Is obedience a construct in the executioners’ letters of motivation?

  2. (2)

    Which linguistic devices and discursive strategies are used by the applicants to express their submission to officials of the NS state?

  3. (3)

    Are there variants of the construction of submission by applicants?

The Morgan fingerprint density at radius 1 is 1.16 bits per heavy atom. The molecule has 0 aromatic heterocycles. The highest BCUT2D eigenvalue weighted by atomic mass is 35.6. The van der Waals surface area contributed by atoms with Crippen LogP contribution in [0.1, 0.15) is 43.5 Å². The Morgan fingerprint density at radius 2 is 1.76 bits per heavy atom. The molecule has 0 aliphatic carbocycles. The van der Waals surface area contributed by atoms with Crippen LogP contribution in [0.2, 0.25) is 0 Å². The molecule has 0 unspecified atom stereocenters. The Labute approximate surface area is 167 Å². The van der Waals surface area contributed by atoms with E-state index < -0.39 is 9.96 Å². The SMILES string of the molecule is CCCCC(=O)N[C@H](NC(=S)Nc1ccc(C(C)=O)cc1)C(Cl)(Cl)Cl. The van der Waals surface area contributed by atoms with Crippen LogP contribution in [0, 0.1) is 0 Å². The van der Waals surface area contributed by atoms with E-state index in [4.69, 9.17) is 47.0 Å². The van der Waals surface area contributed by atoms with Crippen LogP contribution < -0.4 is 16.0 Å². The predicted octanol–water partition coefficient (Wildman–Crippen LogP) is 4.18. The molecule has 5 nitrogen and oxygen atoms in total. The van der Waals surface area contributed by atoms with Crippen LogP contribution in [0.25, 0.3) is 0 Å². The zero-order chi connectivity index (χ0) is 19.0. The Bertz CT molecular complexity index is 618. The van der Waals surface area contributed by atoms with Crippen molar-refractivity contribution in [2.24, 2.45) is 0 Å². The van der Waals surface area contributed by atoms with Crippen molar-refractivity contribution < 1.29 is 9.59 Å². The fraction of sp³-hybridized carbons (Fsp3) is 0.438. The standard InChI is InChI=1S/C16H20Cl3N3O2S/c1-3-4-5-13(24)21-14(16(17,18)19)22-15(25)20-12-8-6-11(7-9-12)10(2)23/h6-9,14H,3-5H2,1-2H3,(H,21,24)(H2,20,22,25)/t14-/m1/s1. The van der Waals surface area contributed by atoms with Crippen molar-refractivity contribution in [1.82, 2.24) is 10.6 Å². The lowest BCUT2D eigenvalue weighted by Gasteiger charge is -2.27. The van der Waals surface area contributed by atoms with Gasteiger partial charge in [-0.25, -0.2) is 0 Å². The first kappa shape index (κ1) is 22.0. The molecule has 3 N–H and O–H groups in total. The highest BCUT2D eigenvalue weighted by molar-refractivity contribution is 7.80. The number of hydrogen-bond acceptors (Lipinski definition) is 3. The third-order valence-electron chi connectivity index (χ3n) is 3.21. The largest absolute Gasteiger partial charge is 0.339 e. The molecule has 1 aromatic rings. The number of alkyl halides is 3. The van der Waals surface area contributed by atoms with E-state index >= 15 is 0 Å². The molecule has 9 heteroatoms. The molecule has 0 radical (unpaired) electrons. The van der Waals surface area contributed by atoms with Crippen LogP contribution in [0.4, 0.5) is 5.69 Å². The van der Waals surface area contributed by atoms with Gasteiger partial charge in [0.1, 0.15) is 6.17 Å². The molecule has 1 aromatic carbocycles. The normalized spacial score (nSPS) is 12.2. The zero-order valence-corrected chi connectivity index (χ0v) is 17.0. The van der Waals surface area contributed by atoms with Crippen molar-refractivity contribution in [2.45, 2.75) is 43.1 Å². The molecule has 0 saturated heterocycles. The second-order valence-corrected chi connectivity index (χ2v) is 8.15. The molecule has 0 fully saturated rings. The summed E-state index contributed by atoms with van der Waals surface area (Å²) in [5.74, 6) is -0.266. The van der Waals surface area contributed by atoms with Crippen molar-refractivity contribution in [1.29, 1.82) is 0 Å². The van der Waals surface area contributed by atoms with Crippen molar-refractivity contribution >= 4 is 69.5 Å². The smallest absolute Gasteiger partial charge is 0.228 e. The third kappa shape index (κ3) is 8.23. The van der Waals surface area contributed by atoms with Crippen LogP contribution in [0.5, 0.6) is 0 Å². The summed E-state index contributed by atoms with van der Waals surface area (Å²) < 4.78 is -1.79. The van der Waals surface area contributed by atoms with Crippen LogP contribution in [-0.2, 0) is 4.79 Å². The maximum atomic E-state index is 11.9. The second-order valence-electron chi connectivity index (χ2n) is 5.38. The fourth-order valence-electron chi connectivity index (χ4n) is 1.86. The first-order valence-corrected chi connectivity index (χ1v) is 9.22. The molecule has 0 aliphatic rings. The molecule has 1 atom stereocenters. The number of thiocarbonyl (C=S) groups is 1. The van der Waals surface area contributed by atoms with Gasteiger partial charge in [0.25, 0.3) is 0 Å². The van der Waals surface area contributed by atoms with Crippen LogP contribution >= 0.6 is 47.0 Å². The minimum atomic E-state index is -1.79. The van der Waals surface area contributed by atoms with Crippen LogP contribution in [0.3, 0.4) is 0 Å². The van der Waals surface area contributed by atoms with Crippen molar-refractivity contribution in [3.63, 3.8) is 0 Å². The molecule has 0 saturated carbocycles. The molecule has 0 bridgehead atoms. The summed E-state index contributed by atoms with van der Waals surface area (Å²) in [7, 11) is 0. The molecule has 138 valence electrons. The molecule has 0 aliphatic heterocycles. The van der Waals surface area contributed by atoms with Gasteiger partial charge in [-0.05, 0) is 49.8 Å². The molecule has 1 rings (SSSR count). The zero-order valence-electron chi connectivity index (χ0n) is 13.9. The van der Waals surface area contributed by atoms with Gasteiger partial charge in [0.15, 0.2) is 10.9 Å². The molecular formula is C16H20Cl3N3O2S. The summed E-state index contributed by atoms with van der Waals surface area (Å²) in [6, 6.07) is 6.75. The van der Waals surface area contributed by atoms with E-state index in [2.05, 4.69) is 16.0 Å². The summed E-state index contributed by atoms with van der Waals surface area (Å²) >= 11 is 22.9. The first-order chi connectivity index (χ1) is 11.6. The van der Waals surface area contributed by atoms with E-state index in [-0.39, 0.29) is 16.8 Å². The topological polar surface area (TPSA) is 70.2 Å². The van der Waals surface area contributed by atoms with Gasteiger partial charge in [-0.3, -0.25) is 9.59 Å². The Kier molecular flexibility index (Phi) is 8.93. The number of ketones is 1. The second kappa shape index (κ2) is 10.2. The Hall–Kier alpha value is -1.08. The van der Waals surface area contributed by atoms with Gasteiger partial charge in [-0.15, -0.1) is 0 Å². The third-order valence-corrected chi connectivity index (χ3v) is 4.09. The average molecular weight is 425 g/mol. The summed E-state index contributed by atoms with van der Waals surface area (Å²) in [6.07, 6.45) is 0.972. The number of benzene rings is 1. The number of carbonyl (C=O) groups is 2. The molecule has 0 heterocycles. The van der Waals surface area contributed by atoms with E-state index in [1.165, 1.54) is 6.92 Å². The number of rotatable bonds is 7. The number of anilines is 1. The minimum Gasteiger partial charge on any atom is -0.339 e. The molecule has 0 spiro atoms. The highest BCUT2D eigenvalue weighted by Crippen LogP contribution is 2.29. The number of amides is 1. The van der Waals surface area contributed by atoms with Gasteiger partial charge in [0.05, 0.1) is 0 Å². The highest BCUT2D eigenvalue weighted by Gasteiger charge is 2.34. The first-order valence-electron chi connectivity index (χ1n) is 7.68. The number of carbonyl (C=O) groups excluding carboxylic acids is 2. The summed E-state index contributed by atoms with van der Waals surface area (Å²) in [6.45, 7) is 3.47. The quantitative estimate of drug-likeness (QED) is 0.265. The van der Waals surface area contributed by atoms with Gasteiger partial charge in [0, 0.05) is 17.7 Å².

We argue that a critical perspective on the operations of ideology in totalitarian systems is a prerequisite for uncovering the traces ideology leaves behind in texts, historical and contemporary. To our knowledge, a systematic linguistic analysis of application letters for the position of executioner in NS Germany has not been undertaken so far. The ongoing, though implicitly led, discussion on the notational distinction between analysis and interpretation of language use (see [14, 53]) should not be ignored, but rather made an exercise of self-reflection on our own research practices and viewpoints. Before the presentation of the empirical study, it is necessary to specify the key concepts and definitions underlying the theoretical framework of the article. We largely draw on and apply Reisigl and Wodak’s terminology [32, 37], which we use as follows for the purposes of this study. When we refer to “ideology”, we understand it to be a tendentiously one-sided world view that is constructed of “related mental representations, convictions, opinions, attitudes and evaluations” [55: 88], which we assume to be shared by all agents who belong to a specific social group. We use the term “power” to express a communicative and factual asymmetry in the social relationship between the actors involved. This asymmetry is usually a result of the interpersonal positioning or the social groups to which the actors belong.